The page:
I’m not sure where I heard the following tale, but I’ve thought of it often over the years:
A boy and girl crept into their grandfather’s bedroom as he slept, and they smeared a healthy dose of potent smelling cheese across his mustache. When the grandfather awoke, he said, “Oh goodness, this room smells like cheese.” As he descended the stairs, he said aloud, “Oh goodness, this whole house smells like cheese.” He then picked up his pace, rushed toward a window, flung it open and stuck his head out into the morning air. A terrible look came upon his face as he exclaimed, “Oh my goodness gracious, the whole WORLD smells like cheese.”
The instructive value of seeing how the cheese determined what the grandfather could smell in the world is the analogy we can make to how the ‘lens’ through which we look at life determines what we ‘see.’
how we view reality
perspectives from philosophy
Frederick Nietzsche wrote about perspectivalism, the idea that his fellow philosophers’ ideas (and presumably his own) were basically expressions of their own autobiographies. I think he’d agree that the same is true with all of us, that when we make declarations about what we think is true about life and the world, we are communicating much about who we are, how we think and what our character consists of.
Thomas Kuhn wrote about paradigms; he became famous for arguing that scientists were beholden to the paradigm (worldview) that dominated their time/place in history. In this way, Kuhn challenged the idea of universal scientific objectivity.
Ludwig Wittgenstein began his career arguing the merits of objective logic but ended his career by outlining a new method of philosophy designed to change peoples’ “ways of seeing.”
perspectives from psychotherapy
Aaron Beck, one of the founders of the cognitive revolution in psychotherapy used the word schema to refer to the underlying ways in which we humans see and interpret the information in front of us. Our schema, he said, determines whether we have constructive or destructive expectations about our lives.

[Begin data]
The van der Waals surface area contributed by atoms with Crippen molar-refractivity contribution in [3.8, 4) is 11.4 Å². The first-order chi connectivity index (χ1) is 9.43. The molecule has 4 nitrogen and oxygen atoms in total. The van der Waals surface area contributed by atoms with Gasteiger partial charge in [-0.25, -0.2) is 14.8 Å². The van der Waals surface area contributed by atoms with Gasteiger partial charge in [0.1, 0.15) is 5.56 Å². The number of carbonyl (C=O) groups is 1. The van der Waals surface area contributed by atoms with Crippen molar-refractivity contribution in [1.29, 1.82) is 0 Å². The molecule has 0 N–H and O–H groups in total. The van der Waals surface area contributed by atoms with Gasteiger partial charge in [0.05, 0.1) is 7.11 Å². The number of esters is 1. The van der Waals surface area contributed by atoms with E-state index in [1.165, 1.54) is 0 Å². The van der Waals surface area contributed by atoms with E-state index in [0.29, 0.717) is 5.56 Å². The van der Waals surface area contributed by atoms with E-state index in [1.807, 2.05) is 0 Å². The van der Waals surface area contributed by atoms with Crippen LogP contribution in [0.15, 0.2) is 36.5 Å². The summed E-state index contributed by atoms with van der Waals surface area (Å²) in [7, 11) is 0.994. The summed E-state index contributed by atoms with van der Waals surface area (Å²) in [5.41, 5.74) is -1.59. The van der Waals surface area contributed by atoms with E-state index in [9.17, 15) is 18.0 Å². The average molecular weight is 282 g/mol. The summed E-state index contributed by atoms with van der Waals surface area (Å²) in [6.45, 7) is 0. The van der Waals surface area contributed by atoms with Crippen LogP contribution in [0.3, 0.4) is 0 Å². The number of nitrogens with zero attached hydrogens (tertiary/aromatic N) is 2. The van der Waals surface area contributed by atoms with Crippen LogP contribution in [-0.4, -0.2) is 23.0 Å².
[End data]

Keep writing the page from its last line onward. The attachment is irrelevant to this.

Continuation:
Jeffrey Young, a student of Beck’s, went on to create what he called schema therapy, a therapeutic approach built upon these ideas.
Albert Ellis, another of the founders of the cognitive revolution in psychotherapy, spoke often about how a large segment of psychological problems stemmed from our natural inclination as children to adopt views of ourselves (and the world) that, in adulthood, turned out to be very self-defeating. Such toxic (neurotic) lenses, he argued, served to distort reality, obscure possibilities and render people miserable.
through what lens are you viewing yourself, the world and your future?
Is your current lens over-determined by (1) the opinions that others had/have about you and your life; (2) hardships and challenges you have faced; (3) the relentless barrage of media, advertising and consumer culture?
Does your lens need some upgrading? Do you need to make it a bit less self-defeating and a bit more life-building?
|self-defeating lens||life-building lens|
|1. I must please others and win approval in order to feel good about myself.||1. My intention is to be true to myself as I also try to exhibit love and respect toward others.|
|2. I must be perfect and make a good appearance at all times.||2. I am aware and accepting of my strengths and limitations, my assets and my vulnerabilities.|
|3. People are not to be trusted and I must protect myself from them.||3. I can learn to trust worthy people and to take care of myself in relationships.|
|4. It’s not ok to let go and live spontaneously. It’s not safe for me to let down my guard.||4. It’s ok to let go and be more spontaneous. It’s good for me to take healthy emotional risks.|
|5. The future is basically bleak and scary.||5. What the future holds depends mostly on how I live, one day at a time.|
These are just examples – there are many ways to describe the different lenses we can utilize as we go about the business of living.
Life requires that we take responsibility for the lens through which we view ourselves, our lives and the world. The good news is – while life will never be perfect or pain-free – as we upgrade our lens, we begin to see opportunities and possibilities that we were previously blind to.